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Buyer's and Seller's Advice
ByJIM GORZELANY, Editor

Here's how hybrids and plug-in hybrids stack up against the latest electric vehicles.

There are currently three classes of vehicles that are operated either fully or in part via electric power. They include hybrid, plug-in hybrid, and full-electric cars. Each offers its own set of advantages and disadvantages. Here’s how to decide which is right for you.

Hybrids

Hybrid-powered vehicles use a conventional gasoline engine as the primary source of power. The gas engine is augmented to some degree by an electric motor. The motor is powered by a self-charging battery pack that recovers power from braking and deceleration. Depending on the model, the electric motor may just give the gas engine a boost when needed, or may be able to power the vehicle on its own for a few miles at a time.

Fuel savings run from modest to pronounced, depending on the model. The leaders in this regard are the Hyundai Ioniq at 57/59 mpg (city/highway) and the Toyota Prius at 58/53 mpg.

The downside is that a hybrid is typically priced higher than a comparable conventional model, and an owner may not be able to recover the added cost over a normal ownership cycle in gas savings. Unlike plug-in hybrids and full electric cars, hybrids aren’t eligible for federal tax credits.

Plug-In Hybrids

Also called a PHEV (it stands for Plug-in Hybrid Electric Vehicle), a plug-in hybrid uses a larger battery that enables all-electric operation at longer distances than a standard hybrid. As the name implies, however, the battery needs to be tethered to a wall socket at night to reach a full charge. Once the battery is depleted to a certain level a PHEV operates like a conventional hybrid, with the electric motor assisting the gasoline engine. The Chevrolet Volt and the “range extending” version of the BMW i3 take a different twist on the technology. Both are primarily powered by an electric motor, but each includes a small gasoline engine that operates a generator to run the motor after the battery becomes depleted.

Unlike a full electric car, PHEV owners never have to worry about being stranded at the side of the road with a dead battery. A PHEV’s ultimate driving distance is limited only by the amount of gas in the tank.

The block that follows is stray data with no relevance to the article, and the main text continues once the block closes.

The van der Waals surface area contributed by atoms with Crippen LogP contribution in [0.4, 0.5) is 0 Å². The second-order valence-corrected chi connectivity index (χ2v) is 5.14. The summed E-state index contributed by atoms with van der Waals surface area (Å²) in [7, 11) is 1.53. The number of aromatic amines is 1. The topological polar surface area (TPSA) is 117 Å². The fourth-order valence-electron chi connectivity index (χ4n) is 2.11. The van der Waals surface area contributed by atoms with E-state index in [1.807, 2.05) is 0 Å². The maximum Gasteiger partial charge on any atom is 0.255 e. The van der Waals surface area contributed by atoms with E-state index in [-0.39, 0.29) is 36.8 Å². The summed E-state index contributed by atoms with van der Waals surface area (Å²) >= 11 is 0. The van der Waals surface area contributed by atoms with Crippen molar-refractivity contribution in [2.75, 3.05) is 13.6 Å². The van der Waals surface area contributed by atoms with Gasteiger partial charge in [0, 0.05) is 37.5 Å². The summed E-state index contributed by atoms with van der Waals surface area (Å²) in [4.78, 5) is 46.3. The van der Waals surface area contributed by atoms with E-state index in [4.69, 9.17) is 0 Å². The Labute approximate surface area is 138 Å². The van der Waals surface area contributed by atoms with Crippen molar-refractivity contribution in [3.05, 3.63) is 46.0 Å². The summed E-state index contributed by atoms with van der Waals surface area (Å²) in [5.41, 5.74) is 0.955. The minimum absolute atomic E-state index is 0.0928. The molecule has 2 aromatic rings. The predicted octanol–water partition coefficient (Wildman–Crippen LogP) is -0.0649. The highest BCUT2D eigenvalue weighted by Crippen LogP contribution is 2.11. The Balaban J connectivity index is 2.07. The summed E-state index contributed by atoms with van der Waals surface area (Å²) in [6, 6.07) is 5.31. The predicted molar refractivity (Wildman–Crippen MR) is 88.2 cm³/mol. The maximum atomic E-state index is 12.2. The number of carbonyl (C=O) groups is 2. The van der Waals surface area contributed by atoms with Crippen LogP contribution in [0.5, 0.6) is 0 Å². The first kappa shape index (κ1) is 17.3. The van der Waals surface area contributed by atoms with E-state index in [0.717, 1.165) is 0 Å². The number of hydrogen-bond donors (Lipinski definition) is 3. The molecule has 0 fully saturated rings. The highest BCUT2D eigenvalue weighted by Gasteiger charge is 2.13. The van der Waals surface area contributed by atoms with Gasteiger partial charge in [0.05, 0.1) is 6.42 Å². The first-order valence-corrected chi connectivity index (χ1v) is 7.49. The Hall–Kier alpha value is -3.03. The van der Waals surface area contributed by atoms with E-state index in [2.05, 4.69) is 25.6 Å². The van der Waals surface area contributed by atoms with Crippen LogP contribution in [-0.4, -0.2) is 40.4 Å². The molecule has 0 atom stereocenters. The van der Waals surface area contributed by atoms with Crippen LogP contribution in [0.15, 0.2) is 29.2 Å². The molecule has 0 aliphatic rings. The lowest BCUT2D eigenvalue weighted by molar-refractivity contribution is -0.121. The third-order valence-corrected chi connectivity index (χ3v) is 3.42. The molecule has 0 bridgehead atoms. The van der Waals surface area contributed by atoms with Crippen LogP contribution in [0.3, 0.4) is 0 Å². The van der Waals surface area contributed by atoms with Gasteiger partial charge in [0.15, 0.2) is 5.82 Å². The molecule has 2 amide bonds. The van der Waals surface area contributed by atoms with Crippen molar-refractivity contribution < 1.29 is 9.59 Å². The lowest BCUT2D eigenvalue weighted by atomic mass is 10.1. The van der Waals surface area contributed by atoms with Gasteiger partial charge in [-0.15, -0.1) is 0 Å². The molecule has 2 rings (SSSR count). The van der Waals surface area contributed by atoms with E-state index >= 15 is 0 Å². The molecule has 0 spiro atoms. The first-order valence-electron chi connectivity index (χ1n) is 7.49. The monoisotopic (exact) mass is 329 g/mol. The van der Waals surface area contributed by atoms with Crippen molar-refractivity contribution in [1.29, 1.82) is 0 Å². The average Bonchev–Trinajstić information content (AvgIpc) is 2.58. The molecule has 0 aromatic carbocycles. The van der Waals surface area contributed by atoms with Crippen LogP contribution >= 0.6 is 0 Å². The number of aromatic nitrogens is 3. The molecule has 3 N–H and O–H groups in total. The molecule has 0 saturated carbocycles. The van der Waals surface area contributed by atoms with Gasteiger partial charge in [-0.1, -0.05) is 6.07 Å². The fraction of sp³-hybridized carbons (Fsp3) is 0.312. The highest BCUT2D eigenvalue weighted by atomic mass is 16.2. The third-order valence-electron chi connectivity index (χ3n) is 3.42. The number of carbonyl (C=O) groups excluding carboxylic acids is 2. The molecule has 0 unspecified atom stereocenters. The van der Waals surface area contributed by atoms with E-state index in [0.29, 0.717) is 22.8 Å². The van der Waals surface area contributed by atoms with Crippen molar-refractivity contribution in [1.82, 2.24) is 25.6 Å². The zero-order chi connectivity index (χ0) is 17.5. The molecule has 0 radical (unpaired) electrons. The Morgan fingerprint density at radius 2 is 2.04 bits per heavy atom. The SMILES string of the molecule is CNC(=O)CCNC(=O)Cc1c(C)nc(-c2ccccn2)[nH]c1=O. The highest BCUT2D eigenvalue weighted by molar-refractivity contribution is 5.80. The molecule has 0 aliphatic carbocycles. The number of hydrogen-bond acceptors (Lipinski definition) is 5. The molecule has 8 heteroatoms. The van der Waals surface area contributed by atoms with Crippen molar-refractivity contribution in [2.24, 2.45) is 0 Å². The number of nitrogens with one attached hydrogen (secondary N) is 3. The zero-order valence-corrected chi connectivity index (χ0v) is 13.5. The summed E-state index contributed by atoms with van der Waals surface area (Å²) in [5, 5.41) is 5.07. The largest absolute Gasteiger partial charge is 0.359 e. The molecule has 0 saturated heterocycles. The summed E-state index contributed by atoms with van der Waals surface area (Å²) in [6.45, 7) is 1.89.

A PHEV’s electric operating range and energy consumption varies considerably by model. For example, the PHEV version of the Mini Countryman is rated to run for the first 12 miles solely on battery power. Meanwhile, the Toyota Prius Prime PHEV can run for 25 miles strictly on electricity, and the Chevrolet Volt is rated at 53 miles on a charge.

PHEVs are pricier than standard hybrids. The aforementioned Prius Prime, for example, caries a sticker price that’s around $3,800 higher than a base Prius hybrid. But unlike hybrids, PHEVs are eligible for a one-time federal income tax credit that ranges from $3,500 to $7,500, based on battery capacity. And a few states, most notably California, offer their own financial incentives to PHEV buyers.

Electrics

Full electric vehicles (EVs) produce zero emissions and typically cost less to operate than a gas-powered vehicle. They tend to be peppy performers since an electric motor delivers 100 percent of its available torque instantly. But an EV’s operating range is limited and it must be kept charged via an electric outlet at home or a public EV charging station to keep running. Once the battery is drained the car will stop running. That precludes their use for long-distance road trips unless one plans a route specifically around where public chargers are located. Most EVs can run from between 100 and 125 miles with a fully charged battery pack, which is sufficient for the average commute.

The Tesla Model S is the winner in this regard with a maximum estimated 335 miles on a charge. Meanwhile, the tiny two-seat Smart ForTwo Electric Drive is rated at a far shorter 59 miles. And be aware that a number of factors can adversely affect an EV’s range, including driving at higher speeds, operating in cold weather, and running accessories like the heater or air conditioning.

EVs are more expensive than either comparable hybrids or PHEVs. As an example, the Ford Focus Electric is priced over $11,000 higher than the base gas-powered version. The Tesla Model S starts at nearly $76,000 and runs to more than $136,000, and that’s without options. Still, EVs are eligible for a one-time $7,500 federal tax credit to help offset the added up-front cost. And again, a few states give EV buyers added incentives. 

However, the federal tax break phases out once an automaker sells 200,000 EVs, Since Tesla has already sold that many electric cars, its incentive will drop to $3,750 for models sold between January 1 and June 30, 2019. It will fall to $1,875 for cars sold between July 1 and December 31, after which they’ll disappear altogether. General Motors is likewise expected to reach 200,000 EV sales threshold later in 2019.

But EVs can pay back buyers in terms of their economical operation. On average, the Environmental Protection Agency says the 2018 crop of EVs will cost an owner between $500 and $750 in electricity to drive 15,000 miles annually, depending on the model. That’s between $4,000 and $5,250 less than it would cost to run the average 2018 gasoline-powered vehicle over a five-year period. EVs can also be cheaper to maintain than a given gas-powered ride because they eliminate over two-dozen mechanical components that would normally require periodic service. These include oil changes, cooling system flushes, transmission servicing and replacing the air filter, spark plugs and drive belts.

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